As summarized here, Hume thus explains how the necessity of connection implied in causation is “grounded in our observation of constant conjunction” between events A (e.g. DiAngelo’s claim that group identity matters) and B (e.g. white people insisting on unique experiences). But “this is to say that (B) is grounded in (A).” Hume, however, argues that (A) by itself gives us no predictive power, and thus we have “merely pushed the question back one more step and must now ask with Hume, ‘What is the foundation of all conclusions from experience?’” This gives rise to the problem of induction, admirably summarized here:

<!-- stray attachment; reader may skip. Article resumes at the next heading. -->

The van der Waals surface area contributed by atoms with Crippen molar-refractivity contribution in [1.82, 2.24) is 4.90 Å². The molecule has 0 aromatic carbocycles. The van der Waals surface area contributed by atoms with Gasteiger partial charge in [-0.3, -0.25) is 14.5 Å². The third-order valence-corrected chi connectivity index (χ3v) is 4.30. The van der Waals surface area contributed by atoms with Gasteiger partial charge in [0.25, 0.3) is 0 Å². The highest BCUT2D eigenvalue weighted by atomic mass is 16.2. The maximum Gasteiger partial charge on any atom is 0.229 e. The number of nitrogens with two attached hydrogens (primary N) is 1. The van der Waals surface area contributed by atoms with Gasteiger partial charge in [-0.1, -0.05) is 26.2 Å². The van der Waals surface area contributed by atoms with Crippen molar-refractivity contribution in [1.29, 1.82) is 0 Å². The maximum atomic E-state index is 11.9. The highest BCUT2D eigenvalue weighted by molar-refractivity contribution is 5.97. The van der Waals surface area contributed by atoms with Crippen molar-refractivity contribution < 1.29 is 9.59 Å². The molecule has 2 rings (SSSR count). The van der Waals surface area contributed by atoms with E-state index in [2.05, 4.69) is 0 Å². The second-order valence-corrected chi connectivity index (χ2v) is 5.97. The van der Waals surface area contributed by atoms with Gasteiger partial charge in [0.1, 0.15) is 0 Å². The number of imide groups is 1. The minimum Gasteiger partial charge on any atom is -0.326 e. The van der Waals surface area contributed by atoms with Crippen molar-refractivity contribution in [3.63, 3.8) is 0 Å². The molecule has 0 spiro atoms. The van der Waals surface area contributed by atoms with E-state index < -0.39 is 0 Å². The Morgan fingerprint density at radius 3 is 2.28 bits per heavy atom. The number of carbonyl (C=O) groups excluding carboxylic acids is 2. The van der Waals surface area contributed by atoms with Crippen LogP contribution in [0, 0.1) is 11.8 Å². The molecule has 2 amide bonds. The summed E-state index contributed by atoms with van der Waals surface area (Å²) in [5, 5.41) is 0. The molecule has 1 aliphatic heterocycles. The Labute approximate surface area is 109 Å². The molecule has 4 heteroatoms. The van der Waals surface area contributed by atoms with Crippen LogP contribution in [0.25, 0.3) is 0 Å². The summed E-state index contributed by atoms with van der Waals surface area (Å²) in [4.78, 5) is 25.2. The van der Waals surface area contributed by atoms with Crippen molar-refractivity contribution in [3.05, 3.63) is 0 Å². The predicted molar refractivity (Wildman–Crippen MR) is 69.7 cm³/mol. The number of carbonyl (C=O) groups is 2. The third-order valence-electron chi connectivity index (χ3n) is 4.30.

We use direct observation to draw conclusions about unobserved states of affairs. But this is just to once more assert that (B) is grounded in (A). The more interesting question therefore becomes how we do this. What lets us reason from (A) to (B)? The only apparent answer is the assumption of some version of the Principle of the Uniformity of Nature (PUN), the doctrine that nature is always uniform, so unobserved instances of phenomena will resemble the observed. This is called an assumption since we have not, as yet, established that we are justified in holding such a principle. Once more, it cannot be known a priori, as we assert no contradiction by maintaining its falsity. A sporadic, random universe is perfectly conceivable. Therefore, knowledge of the PUN must be a matter of fact. But the principle is predictive and not directly observed. This means that the PUN is an instance of (B), but we were invoking the PUN as the grounds for moving from beliefs of type (A) to beliefs of type (B), thus creating a vicious circle when attempting to justify type (B) matters of fact. We use knowledge of (B) as a justification for our knowledge of (B). The bottom line for Hume’s problem of induction seems to be that there is no clear way to rationally justify any causal reasoning (and therefore no inductive inference) whatsoever. We have no ground that allows us to move from (A) to (B), to move beyond sensation and memory, so any matter of fact knowledge beyond these becomes suspect.